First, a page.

Restoring the infrastructure of the Church was important, but social outreach programs were also needed. Catechetical education, along with teachers and mentors witnessing and modeling Christian community and values, were needed, too. His Beatitude needed help with this work, and in 1992 he invited OCMC missionaries Fr. Martin and Presbytera Renee Ritsi to come to Albania and assist in rebuilding the church. A long line of OCMC missionaries have followed. I am proud and humbled by the call to add my name to this list of dedicated Christians.
What will I do in Albania? As I am assigned to the National Children’s Office under the leadership of His Beatitude and our OCMC field leader Nathan Hoppe, my job description is that of a facilitator, trainer, and resource person. Although this job description is both specific and vague at the same time, I know the real work will manifest itself in countless opportunities to glorify God through acts of love, kindness, mercy, and forgiveness, because this is the work of all Christians.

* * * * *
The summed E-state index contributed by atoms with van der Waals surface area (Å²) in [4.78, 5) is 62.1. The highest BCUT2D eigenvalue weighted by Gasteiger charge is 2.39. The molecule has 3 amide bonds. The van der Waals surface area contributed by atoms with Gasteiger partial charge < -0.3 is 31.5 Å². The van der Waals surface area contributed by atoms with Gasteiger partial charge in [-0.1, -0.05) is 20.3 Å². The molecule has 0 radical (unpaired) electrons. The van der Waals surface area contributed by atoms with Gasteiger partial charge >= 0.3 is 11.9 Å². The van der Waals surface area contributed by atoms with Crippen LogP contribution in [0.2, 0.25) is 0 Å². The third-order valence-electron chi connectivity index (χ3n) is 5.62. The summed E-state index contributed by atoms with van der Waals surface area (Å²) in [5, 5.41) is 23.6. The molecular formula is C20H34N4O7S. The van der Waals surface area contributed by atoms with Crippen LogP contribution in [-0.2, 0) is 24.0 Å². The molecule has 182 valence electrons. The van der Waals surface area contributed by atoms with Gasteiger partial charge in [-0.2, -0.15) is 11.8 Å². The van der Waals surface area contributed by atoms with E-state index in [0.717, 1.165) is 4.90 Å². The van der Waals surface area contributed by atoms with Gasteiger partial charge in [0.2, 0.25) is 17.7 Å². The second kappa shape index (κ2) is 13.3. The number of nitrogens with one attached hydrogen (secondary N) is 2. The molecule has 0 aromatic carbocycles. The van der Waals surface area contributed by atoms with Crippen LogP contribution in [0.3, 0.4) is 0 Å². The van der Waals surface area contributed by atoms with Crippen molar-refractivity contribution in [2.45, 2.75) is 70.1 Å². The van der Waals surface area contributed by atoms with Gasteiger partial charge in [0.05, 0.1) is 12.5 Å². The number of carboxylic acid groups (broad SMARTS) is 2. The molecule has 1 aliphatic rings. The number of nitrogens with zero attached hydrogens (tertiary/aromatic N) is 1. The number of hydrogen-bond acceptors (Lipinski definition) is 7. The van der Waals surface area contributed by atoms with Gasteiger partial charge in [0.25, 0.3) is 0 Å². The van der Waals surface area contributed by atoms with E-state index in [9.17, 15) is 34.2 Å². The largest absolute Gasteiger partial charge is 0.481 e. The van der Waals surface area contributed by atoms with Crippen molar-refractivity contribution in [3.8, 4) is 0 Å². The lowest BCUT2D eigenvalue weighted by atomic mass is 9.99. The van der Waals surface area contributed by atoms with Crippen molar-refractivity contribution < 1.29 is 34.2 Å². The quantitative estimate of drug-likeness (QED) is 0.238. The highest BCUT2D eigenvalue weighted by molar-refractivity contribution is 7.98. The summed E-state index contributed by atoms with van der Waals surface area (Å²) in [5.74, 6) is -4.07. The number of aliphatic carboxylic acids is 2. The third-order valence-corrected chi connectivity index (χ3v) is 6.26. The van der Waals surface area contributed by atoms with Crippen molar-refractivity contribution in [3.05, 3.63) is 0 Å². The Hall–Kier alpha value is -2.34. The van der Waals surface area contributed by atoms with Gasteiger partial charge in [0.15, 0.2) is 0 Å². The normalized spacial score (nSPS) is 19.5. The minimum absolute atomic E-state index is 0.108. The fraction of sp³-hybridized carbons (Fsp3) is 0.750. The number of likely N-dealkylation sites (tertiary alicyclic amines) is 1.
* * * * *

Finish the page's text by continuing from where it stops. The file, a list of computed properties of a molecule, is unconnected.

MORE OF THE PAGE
Because nearly one-third of all Albanians are under the age of 15, this children’s ministry is vital, and its mission is urgent. There are 3.5 million people in Albania. This means that there are 1.16 million children under the age of 15. This is the first generation of children who will grow up in Albania without the influence of Communism.
We have a very short window of opportunity to win the hearts of this generation to Christ before atheism, greed, and selfishness devour them with the illusion that prosperity is salvation.